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CLASS OF ’63 ’64

What’s New About Getting Old


Bill Novelli C’63 ASC’64

Every seven and a half seconds, Bill Novelli C’63 ASC’64 will tell you, another Baby Boomer turns 50. Novelli, the new executive director of AARP, says this “avalanche” of aging Americans provides an opportunity for his 35-million member organization to recruit more people and bring about greater social change.
    Formerly an executive with the international relief and development organization CARE and, more recently, president of the Campaign for Tobacco-Free Kids [“Taking on the Tobacco Giants,” January/February 1999], Novelli joined AARP as associate executive director less than two years ago and was named its director in June. As different as they are, Novelli says, each of those organizations has been “a force for social change—and that’s what my interest and passion is.”
    “Baby boomers as they age are redefining aging itself as they’ve redefined everything they’ve done, because there are so many of them,” he notes. “There’s a lot of interesting research showing they intend to redefine retirement. They are going back into teaching, starting new businesses, and doing all kinds of things”—even returning to school. And, as a new AARP survey, “In the Middle,” details, many boomers are also juggling caregiving duties that may include their own children, their parents, and extended family members, such as grandchildren, nieces, nephews, and even the children of neighbors or friends. The challenge for his organization is to reach out to this group while remaining relevant to the older generations of members.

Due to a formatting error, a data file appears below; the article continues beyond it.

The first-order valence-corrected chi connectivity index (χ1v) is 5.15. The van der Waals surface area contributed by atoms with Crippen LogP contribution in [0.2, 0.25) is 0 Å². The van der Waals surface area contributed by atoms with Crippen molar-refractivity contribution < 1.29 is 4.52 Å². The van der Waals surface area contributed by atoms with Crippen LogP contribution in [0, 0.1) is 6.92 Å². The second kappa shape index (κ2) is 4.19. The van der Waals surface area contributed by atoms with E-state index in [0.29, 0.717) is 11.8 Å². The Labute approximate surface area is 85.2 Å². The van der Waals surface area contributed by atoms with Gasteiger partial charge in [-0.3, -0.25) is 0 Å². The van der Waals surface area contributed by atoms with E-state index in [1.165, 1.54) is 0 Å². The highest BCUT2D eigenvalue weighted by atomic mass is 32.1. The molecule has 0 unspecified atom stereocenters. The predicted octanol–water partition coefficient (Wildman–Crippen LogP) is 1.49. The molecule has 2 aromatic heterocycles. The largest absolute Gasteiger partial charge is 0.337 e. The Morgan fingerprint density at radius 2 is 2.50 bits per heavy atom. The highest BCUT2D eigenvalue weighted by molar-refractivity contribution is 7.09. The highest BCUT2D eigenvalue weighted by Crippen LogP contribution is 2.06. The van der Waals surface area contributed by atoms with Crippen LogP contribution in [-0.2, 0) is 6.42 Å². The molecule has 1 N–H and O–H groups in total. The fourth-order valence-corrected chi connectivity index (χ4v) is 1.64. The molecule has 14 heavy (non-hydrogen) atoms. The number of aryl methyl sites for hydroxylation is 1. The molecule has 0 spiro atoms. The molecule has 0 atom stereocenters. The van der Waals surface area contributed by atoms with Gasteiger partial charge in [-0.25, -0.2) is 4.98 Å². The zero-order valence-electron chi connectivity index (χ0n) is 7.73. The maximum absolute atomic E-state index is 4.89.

The organization’s Web site attests to the diversity of the aging experience, boasting online discussion groups about computers and career options along with reminiscences of 25-cent movies. It provides information about lobbying Congress for a prescription-drug benefit, a primer on selecting assisted-
living facilities, and a guide to volunteering.

    Soon after Novelli joined the organization, AARP polled its members about its services, from legal advocacy in the fight against age discrimination to wellness programs and lobbying for Social Security reform, and found that “there was a real convergence between what younger folks and older folks wanted. They were both interested in the same kinds of things.
    “They care about income security. They care about health and wellness, and they care about what I’m going to call their legacy—their children and their grandchildren.
    “Having said that, it doesn’t mean that 50-somethings want to receive [services and] information in the same way that 80-somethings do.” One new approach is the introduction of a membership magazine specifically for boomers, called My Generation.
    Though he notes that America’s older population today is “healthier and better educated and has more resources than ever before in our history,” Novelli sees plenty of room for improving quality of life at all points in the aging process. One of his key goals at the helm of AARP is “to focus on a continuum of independent living, long-term care, and end-of-life care.” Having accessible, affordable quality care “is an area where we fall down as a society.” Novelli would also like to see his organization expand its international focus in response to the phenomenon of global aging.

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Copyright 2001 The Pennsylvania Gazette Last modified 8/24/01